The Blue Jays looked at Farrell’s resume and made the hire thinking his Red Sox days and vast experience in numerous baseball capacities would yield strong results. They didn’t and two years later, it was proven to be a mistake. Gibbons’s resume isn’t as sexy; he has his black spots; he doesn’t have Farrell’s jutting jaw, intimidating size, straight out of central casting “manager” countenance, and well-spoken manner to charm the media and bosses, but Gibbons is a better choice and with this collection of talent, he will win. The same would not be said for Farrell because there was always that looming in-game ineptitude. With Gibbons, strategy isn’t an issue. The team will play the game properly and with fundamental soundness. The Blue Jays now have a better team and a better manager to go with it.

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The Marlins-Blue Jays Trade, Part I: For The Blue Jays

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YOU’RE WELCOME!!!!

After my posting yesterday entitled Alex Anthopoulos’s Kitchen Sink wondering what the once-celebrated and now questioned Blue Jays’ GM was doing, he turned around and made a blockbuster trade to, on paper, place the Blue Jays squarely in the center of playoff contention for 2013. There must be a connection.

All they need now is a manager.

Here’s the trade breakdown:

Marlins trade RHP Josh Johnson; LHP Mark Buehrle; SS Jose Reyes; OF/INF Emilio Bonifacio; C John Buck and $4 million to the Blue Jays for SS Yunel Escobar; INF Adeiny Hechavarria; RHP Henderson Alvarez; C Jeff Mathis; and minor leaguers LHP Justin Nicolino, OF Jake Marisnick, and RHP Anthony DeSclafani.

The Blue Jays had a payroll of around $84 million n 2012 and for 2013, with these contracts they just absorbed, that rises by around $30 million based on the additions and subtractions. Over the life of the contracts with Reyes’s and Buehrle’s deals backloaded, they’ve just taken on a lot of money. That’s before calculating the addition of Maicer Izturis and raises/contract escalations for existing players.

The Blue Jays are now a $100 million+ team and their roster implies that they have to contend. They gave up a lot, but are now relevant in the AL East as something other than a building, growing, and hoping entity.

The American League East is in flux. No longer are teams like the Blue Jays and Orioles sentenced to preseason relegation as a moderately annoying inconvenience that might put up a fight early in the season with the pretense of trying to contend only to be slapped down in July and raided for players by true contenders. It’s turned upside down. The Red Sox are a mess; the Yankees are trying to learn to function with payroll constraints and ancient, declining, expensive stars; the Rays are pinching pennies; and the Orioles and Blue Jays have legitimacy.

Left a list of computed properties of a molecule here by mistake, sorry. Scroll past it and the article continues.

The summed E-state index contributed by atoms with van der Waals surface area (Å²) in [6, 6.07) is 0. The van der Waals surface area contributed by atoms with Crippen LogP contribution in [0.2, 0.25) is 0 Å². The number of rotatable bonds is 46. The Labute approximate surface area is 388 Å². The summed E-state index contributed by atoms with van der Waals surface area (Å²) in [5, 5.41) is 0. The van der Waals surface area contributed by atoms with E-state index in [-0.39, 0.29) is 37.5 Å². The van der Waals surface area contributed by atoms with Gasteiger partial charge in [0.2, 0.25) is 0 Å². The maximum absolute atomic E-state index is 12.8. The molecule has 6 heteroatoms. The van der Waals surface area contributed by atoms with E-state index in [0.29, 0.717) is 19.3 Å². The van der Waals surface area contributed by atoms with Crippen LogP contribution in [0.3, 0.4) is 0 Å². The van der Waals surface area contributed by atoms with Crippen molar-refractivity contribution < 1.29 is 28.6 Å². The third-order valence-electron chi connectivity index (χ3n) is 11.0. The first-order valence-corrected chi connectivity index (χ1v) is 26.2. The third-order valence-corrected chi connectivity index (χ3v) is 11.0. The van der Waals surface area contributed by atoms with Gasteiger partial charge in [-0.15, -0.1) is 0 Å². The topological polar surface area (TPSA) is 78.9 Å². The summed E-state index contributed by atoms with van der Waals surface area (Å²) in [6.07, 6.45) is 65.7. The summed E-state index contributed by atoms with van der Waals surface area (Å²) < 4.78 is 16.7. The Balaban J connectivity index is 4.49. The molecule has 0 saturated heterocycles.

The afterglow still holds questions. Johnson is one of baseball’s best pitchers when he’s healthy, but has had shoulder issues. Reyes is surely going to be unhappy at having been moved from Miami to Toronto and having to play half his games on turf. Buehrle can pitch on Mars and provide 200 innings. Buck is a feast or famine part-timer. And given the redundancy of Bonifacio and Izturis and that they have nowhere to play him, Bonifacio might be making a brief stop in Toronto and be on the move again relatively soon.

On paper, the Blue Jays have jumped ahead of the Yankees and Red Sox; the 2012 Orioles were a creature of circumstance that will need to get better to maintain. The Blue Jays’ rotation of Johnson, Buehrle, Brandon Morrow, Ricky Romero, and J.A. Happ is already one of baseball’s best. The lineup is invigorated by a healthy Reyes to join Jose Bautista and Edwin Encarnacion. Their questions are the bullpen and who’s going to manage the team. (Willie Randolph would be a good, under-the-radar consideration. He wouldn’t put up with the fundamental mistakes evident under John Farrell and Randolph deserves another chance.)

24 hours ago, I posed the question of where the Blue Jays are headed. They answered it with a flourish. They’re trying to win. With this collection of talent, there’s no excuse for them not to do that in 2013. In fact, they don’t have much of a choice.

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Alex Anthopoulos’s Kitchen Sink

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Unwed to a particular strategy as his predecessor was, when Alex Anthopoulos took over as Blue Jays’ GM replacing J.P. Ricciardi, he exhibited a freshness that invigorated the franchise. Ricciardi did a better job than he’s given credit for, but a series of poor drafts and feuds with players from his team and others as well as the consistently mediocre, “almost there” results, led to his ouster. Anthopoulos took the controls, executed a series of well-regarded trades getting quality prospects Kyle Drabek and Travis D’Arnaud for Roy Halladay; as well as acquiring Brandon Morrow for Brandon League and was rightfully judged as a solid choice and up and coming executive who could be trusted.

The Blue Jays looked to be a team on the rise with plenty of young talent and a forward thinking GM who knew the numbers, but also trusted his old-school baseball people with flexibility of trying speed in lieu of power and on base percentage. But the on-field results are still mediocre-to-bad and now there’s a rising scrutiny on Anthopoulos. His great moves such as getting Morrow and finding a taker for Vernon Wells‘s atrocious contract have been mitigated by his poor moves such as trading Mike Napoli for Frank Francisco. Colby Rasmus and Yunel Escobar were two players who had worn out their welcomes in their prior stops, but were talented enough to make it worthwhile to get them. Escobar is still a player the front office wants to strangle because of his brain dead behavior and Rasmus has been the same disappointment with the Blue Jays he was with the Cardinals; in fact, he’s been worse.